“The magnitude of the systemic problems cannot be overlooked,” the court continued. “Wagner, a 20-year veteran of the OCDA and supervisor of the homicide unit, admitted his legal reasoning on a prosecutor’s fundamental ethical obligations under Massiah was flawed. Simmons, a 24-year veteran of the office, explained his understanding of his ethical obligation was ‘evolving.’”

The court concluded, “This record does not support a finding there was a reasonable basis for the trial court to have confidence the OCDA will prevent future misconduct from occurring in this case.”

In February, Judge Goethals rebuked Orange County Sheriff Sandra Hutchens as she continued to deny wrongdoing.  Judge Goethals took the step of reading a series of internal OCSD memos and then recited remarks the sheriff made to local news stations denying the existence of the informant program.

“The deputies in the jail are not conducting investigations … we don’t have our folks working informants,” Judge Goethals said, quoting Sheriff Hutchens repeatedly after each memo that clearly offered evidence to refute her claim.

“The train has left the station on this, folks,” Judge Goethals said in February. “The debate is over.”

Despite this misconduct, the trial court denied the motion to dismiss the death penalty. “The court reasoned that although the prosecution team committed significant, negligent misconduct in this case as evidenced by the OCDA’s constitutional discovery violations and interference with Dekraai’s constitutional right to counsel, evidence concerning prosecutorial misconduct in other cases was not relevant in this case.”

When Scott Sanders came to Davis a few years ago to speak on prosecutorial misconduct, he noted that the family of the victims are angry that this case has dragged out – and who can blame them?

But AG Xavier Becerra could have put an end to this fiasco by simply assigning Mr. Dekraai life without parole – the most likely effective punishment anyway.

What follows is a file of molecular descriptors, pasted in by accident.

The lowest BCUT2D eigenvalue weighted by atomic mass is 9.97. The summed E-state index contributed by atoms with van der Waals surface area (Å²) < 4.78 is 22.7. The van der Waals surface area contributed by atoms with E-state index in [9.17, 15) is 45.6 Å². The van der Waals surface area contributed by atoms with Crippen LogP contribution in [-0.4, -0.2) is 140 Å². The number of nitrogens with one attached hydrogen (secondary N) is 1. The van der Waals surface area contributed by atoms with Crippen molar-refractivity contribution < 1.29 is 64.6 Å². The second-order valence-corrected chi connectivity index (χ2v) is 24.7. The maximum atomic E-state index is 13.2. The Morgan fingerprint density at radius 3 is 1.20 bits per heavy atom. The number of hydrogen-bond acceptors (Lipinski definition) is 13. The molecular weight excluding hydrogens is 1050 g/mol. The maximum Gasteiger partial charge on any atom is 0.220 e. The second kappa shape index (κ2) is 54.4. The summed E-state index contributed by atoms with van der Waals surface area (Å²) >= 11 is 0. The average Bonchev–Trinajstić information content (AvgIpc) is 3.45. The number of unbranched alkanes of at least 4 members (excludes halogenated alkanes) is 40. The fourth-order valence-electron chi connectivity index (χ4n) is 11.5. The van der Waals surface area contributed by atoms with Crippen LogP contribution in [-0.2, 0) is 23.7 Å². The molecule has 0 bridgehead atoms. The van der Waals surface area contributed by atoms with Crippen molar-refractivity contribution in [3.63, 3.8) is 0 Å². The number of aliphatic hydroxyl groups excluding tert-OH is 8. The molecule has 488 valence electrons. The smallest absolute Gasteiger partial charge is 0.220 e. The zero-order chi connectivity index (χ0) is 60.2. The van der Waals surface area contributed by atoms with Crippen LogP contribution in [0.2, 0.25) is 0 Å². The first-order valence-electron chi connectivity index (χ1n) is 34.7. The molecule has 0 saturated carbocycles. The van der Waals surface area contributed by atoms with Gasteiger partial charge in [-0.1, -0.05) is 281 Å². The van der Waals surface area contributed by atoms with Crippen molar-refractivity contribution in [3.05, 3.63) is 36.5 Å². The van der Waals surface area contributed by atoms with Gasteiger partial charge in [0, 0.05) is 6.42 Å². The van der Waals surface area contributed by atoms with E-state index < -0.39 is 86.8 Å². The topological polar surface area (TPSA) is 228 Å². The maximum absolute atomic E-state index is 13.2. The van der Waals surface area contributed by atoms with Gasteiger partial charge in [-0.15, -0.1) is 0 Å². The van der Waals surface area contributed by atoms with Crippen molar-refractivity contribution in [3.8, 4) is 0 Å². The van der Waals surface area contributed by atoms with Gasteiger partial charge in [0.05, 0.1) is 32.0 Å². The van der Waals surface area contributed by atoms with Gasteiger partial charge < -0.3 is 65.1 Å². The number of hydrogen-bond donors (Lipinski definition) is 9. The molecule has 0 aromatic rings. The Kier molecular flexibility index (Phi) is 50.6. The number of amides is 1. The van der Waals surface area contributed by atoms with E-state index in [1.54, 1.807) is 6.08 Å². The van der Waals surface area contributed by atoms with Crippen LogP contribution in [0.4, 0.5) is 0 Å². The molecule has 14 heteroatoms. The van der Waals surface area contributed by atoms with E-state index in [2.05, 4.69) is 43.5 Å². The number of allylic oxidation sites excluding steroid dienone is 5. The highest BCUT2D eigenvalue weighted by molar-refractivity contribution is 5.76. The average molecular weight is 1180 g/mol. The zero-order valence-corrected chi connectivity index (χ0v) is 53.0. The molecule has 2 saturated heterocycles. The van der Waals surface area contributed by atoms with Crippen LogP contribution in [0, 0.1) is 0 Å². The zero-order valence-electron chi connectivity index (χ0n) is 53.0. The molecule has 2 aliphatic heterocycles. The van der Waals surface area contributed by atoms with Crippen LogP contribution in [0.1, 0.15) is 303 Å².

Such egregious conduct by prosecutors and the authorities needs to have clear consequences and, by setting this as life without parole, the family of the victims would have their closure.

But this week, disappointingly, AG Becerra, who is against the death penalty, continued seeking execution.

“This tragic event has caused so much harm to far too many families,” said Attorney General Becerra. “After weighing the evidence, considering the law and the responsibilities of my office, I have concluded that the appropriate course of action is to seek the death penalty in this case.”

That is unfortunate because, while the incident was tragic, this case has become much bigger than the crime – horrific as it may be – of one man.

This is a systemic problem and, unfortunately now, two California AGs – Kamala Harris and now Mr. Becerra – have refused to come down on the misconduct in Orange County.  Ms. Harris nonsensically fought Judge Goethal’s recusal of the Orange County DA’s office and now Mr. Becerra is continuing to seek the death penalty.

—David M. Greenwald reporting

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About The Author

David Greenwald is the founder, editor, and executive director of the Davis Vanguard. He founded the Vanguard in 2006. David Greenwald moved to Davis in 1996 to attend Graduate School at UC Davis in Political Science. He lives in South Davis with his wife Cecilia Escamilla Greenwald and three children.

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2 thoughts on “My View: Why is California AG Seeking DP in Tainted Case?”

  1. Howard P

    Every 2-4 years, Beccera, and most legislators are (rightfully) afraid of Capitol Punishment… that the people can exact…

    Might be a lot of that in November 2018…